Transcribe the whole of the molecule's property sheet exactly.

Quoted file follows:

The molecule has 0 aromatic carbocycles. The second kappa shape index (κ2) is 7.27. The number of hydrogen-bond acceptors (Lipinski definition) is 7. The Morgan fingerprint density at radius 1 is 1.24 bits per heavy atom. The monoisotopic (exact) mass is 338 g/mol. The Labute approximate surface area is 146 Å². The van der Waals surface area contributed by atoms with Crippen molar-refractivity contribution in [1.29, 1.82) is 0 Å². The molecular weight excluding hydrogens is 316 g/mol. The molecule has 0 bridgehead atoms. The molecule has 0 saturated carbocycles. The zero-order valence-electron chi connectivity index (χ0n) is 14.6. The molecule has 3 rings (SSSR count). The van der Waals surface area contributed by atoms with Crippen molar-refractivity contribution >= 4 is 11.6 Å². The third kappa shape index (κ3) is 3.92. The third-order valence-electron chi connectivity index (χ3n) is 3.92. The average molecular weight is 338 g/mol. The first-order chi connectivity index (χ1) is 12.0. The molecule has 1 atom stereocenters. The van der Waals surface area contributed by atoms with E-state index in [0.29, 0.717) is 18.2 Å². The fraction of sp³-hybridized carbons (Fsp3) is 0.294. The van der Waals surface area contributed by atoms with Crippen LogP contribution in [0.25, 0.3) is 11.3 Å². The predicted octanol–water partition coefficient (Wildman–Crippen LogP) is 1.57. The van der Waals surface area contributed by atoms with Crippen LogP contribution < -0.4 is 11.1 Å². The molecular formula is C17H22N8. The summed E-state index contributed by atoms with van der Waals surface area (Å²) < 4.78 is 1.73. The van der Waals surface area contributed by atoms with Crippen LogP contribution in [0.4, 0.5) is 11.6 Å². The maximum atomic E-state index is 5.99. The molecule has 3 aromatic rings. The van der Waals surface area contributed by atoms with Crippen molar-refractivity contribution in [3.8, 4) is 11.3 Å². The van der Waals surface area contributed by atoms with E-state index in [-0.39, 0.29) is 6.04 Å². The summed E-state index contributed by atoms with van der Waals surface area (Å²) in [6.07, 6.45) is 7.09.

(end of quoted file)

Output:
The molecule has 0 aromatic carbocycles. The second kappa shape index (κ2) is 7.27. The number of hydrogen-bond acceptors (Lipinski definition) is 7. The Morgan fingerprint density at radius 1 is 1.24 bits per heavy atom. The monoisotopic (exact) mass is 338 g/mol. The Labute approximate surface area is 146 Å². The van der Waals surface area contributed by atoms with Crippen molar-refractivity contribution in [1.29, 1.82) is 0 Å². The molecular weight excluding hydrogens is 316 g/mol. The molecule has 0 bridgehead atoms. The molecule has 0 saturated carbocycles. The zero-order valence-electron chi connectivity index (χ0n) is 14.6. The molecule has 3 rings (SSSR count). The van der Waals surface area contributed by atoms with Crippen molar-refractivity contribution >= 4 is 11.6 Å². The third kappa shape index (κ3) is 3.92. The third-order valence-electron chi connectivity index (χ3n) is 3.92. The average molecular weight is 338 g/mol. The first-order chi connectivity index (χ1) is 12.0. The molecule has 1 atom stereocenters. The van der Waals surface area contributed by atoms with E-state index in [0.29, 0.717) is 18.2 Å². The fraction of sp³-hybridized carbons (Fsp3) is 0.294. The van der Waals surface area contributed by atoms with Crippen LogP contribution in [0.25, 0.3) is 11.3 Å². The predicted octanol–water partition coefficient (Wildman–Crippen LogP) is 1.57. The van der Waals surface area contributed by atoms with Crippen LogP contribution < -0.4 is 11.1 Å². The molecular formula is C17H22N8. The summed E-state index contributed by atoms with van der Waals surface area (Å²) < 4.78 is 1.73. The van der Waals surface area contributed by atoms with Crippen LogP contribution in [0.4, 0.5) is 11.6 Å². The maximum atomic E-state index is 5.99. The molecule has 3 aromatic rings. The van der Waals surface area contributed by atoms with Crippen molar-refractivity contribution in [3.8, 4) is 11.3 Å². The van der Waals surface area contributed by atoms with E-state index in [-0.39, 0.29) is 6.04 Å². The summed E-state index contributed by atoms with van der Waals surface area (Å²) in [6.07, 6.45) is 7.09.